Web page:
In February 1994, Gary Schmidt, the manager of the customer service center, directed Ross to obtain updated information on Miranda's diverticulosis. Ross prepared a memorandum, and this memorandum was reviewed by other WPL officials. It requested an updated diagnosis and information on the particular accommodations required by Miranda's diverticulosis. Ross submitted this memorandum to Miranda for presentation to her physician.

In October 1993, Ross and Shields notified the center's employees that WPL was creating, and soliciting applications for, five customer service supervisor positions, which would be filled on the basis of merit rather than seniority. Miranda was one of twenty-three people who applied for these positions. WPL decided only to consider the thirteen applicants who were WPL customer service center employees, and of these thirteen, only eleven-- including Miranda--had satisfied WPL's two-year service requirement. WPL policy required that an employee applying for an hourly supervisory position submit to a performance evaluation from his or her supervisor. Ross completed an evaluation of Miranda's performance, and the two of them met on November 3, 1993, to discuss the details of the evaluation.

Ross selected Shields and two others to serve with him on panels interviewing applicants for the supervisor positions. Shields, who is white, and Odell Nickelberry, a black man, interviewed the applicants to assess their leadership and communications skills. Ross and Jackie Krayer, both of whom are white, interviewed the applicants to determine their technical qualifications for the positions. Shields and Nickelberry asked each applicant the same five questions and scored answers on a scale of one to five. They scored Miranda with 12 out of a possible 25 points. Ross and Krayer posed thirty-one identical questions to each applicant and scored the applicants individually. In this interview, Miranda achieved 98 out of a possible 155 points.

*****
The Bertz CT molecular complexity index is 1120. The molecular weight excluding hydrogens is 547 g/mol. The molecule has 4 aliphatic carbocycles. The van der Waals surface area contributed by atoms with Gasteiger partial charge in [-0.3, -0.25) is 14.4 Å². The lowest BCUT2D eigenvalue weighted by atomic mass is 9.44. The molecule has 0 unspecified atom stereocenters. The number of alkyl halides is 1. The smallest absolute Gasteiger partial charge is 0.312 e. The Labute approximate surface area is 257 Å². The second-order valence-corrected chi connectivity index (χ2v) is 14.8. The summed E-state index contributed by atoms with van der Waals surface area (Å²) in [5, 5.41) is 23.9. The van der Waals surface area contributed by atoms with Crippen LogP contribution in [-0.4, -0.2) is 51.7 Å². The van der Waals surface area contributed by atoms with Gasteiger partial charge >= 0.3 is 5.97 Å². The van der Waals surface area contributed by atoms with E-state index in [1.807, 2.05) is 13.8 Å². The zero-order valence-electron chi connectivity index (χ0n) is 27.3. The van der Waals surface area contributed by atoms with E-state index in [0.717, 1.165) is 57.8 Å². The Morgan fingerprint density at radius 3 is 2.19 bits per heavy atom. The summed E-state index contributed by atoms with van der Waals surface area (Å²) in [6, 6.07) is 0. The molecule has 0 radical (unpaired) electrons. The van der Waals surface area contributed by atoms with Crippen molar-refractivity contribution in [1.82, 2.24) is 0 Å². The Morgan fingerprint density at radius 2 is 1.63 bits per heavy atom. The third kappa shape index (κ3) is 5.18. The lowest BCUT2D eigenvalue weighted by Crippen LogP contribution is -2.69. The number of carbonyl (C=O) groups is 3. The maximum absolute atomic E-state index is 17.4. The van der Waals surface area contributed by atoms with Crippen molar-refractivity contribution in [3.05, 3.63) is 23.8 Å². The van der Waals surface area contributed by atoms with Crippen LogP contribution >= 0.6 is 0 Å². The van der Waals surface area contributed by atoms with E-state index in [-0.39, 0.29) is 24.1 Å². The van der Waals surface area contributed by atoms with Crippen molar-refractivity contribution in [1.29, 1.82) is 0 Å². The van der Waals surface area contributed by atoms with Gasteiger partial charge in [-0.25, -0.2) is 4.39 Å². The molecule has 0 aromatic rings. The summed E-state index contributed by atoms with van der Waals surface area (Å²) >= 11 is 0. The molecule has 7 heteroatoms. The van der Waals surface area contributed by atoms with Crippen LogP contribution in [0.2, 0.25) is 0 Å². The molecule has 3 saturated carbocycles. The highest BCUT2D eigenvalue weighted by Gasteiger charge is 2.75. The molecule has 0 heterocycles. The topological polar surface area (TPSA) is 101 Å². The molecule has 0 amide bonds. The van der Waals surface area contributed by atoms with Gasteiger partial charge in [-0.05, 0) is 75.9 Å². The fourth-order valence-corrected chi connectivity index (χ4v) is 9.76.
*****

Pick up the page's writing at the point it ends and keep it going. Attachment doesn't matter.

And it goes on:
Following the interviews, Shields, Nickelberry, Ross, and Krayer met to tally the results. The five highest-scoring applicants were offered the positions, and all accepted. Miranda was not among them; in fact, she attained one of the lowest total scores. Miranda's score disqualified her from further consideration for the position, meaning that even if the higher-scoring applicants had declined the positions, WPL would not have offered it to Miranda. All five of the persons selected for the supervisor positions were white.

Miranda subsequently quit her job with WPL and filed this lawsuit on November 22, 1994. In her complaint, Miranda alleged that WPL failed to promote her to a supervisor position on account of her race in violation of Title VII of the Civil Rights Act of 1964, 42 U.S.C. sec. 2000e et seq., and the Civil Rights Act of 1991, 42 U.S.C. sec. 1981, and on account of her age (Miranda was fifty-five at the time the district court granted summary judgment.) in violation of the Age Discrimination in Employment Act, 29 U.S.C. sec. 621 et seq. She also alleged that WPL violated the Americans with Disabilities Act, 42 U.S.C. sec. 12101 et seq., by subjecting ...